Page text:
WE: Loads of people have covered it, but I don't think anyone has got it quite right. The Proclaimers made a beautiful version of it. It's Scottish. I like them doing it. The Monkees did it on their comeback album. I thought that was a great idea, and then I heard the album. It was the worst day of my life. I was making lists, you know. Oh yeah, they always worked with the best songwriters: Neil Diamond, Goffin and King (pauses), me. "Last Train to Clarksville." "I'm a Believer." "Whole Wide World." (Laughs.) And then I hear the album, and they haven't got the producers anymore and the session musicians. They've done it all themselves. It didn't sound anything like the old Monkees. I was really disillusioned. (Laughs big.)
INDEPENDENT WEEKLY: How comfortable are you with cowriting, and how did that process work for the song "Round"?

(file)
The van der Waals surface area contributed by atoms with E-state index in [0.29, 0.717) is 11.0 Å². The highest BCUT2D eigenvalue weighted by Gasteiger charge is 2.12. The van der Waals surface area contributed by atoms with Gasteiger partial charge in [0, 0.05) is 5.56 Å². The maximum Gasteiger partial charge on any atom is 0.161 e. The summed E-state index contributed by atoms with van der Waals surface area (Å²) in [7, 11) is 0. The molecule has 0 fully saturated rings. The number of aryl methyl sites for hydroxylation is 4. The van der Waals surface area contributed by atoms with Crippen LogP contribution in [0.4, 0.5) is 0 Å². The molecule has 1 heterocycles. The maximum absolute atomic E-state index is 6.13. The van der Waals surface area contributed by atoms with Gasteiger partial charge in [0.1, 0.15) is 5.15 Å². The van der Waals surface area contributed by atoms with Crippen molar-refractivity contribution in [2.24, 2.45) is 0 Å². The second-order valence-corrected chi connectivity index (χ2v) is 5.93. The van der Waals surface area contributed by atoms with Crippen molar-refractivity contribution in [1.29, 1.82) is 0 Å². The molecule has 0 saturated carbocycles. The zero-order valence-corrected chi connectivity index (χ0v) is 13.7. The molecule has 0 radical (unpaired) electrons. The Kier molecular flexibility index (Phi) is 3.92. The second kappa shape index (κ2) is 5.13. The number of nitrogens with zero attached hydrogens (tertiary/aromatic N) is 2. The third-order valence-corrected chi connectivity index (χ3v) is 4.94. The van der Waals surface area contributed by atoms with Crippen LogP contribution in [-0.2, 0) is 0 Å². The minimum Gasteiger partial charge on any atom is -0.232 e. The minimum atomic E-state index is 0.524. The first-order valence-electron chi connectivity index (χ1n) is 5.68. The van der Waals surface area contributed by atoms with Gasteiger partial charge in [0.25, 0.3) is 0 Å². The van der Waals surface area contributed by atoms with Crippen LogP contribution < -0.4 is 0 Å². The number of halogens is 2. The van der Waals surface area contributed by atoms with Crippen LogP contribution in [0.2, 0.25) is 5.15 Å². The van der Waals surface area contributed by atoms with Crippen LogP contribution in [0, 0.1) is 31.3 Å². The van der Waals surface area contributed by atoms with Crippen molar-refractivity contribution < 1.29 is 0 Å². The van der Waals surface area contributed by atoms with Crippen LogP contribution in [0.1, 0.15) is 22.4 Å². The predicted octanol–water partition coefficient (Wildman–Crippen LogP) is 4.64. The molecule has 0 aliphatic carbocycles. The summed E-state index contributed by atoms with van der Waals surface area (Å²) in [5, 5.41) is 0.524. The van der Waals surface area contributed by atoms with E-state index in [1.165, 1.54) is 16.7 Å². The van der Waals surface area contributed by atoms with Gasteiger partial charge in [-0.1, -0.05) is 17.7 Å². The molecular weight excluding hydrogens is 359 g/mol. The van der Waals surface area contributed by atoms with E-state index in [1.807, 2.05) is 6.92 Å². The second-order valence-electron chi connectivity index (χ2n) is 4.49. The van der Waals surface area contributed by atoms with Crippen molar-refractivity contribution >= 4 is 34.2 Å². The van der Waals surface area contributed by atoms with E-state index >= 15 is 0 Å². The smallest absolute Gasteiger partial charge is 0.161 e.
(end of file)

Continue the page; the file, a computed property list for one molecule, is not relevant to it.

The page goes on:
AR: Eric and I did a different kind of cowriting than I've ever done. In the past, I've done the standard sit around with a couple guitars and kind of "Do you have any ideas?" "No, how about you?" Then you end up talking, or someone comes in with a little riff or a lyrical idea, but we didn't really do any of that. One of us would get a song going—in most cases, it was Eric because I was completely in a slovenly state of mind (Laughs.) without being able to come up with even the will to write a song. As soon as I would hear him doing something, I would listen through the wall and think that I could hear a lyric or melody for that. That's what happened with that particular song: he got that whole kind of beat going and the guitar thing, and maybe even started singing "round and round and round." We just talked about the possibilities for what the song could be, and because he had the whole "round idea," it was "Well, what's round?" A record's round.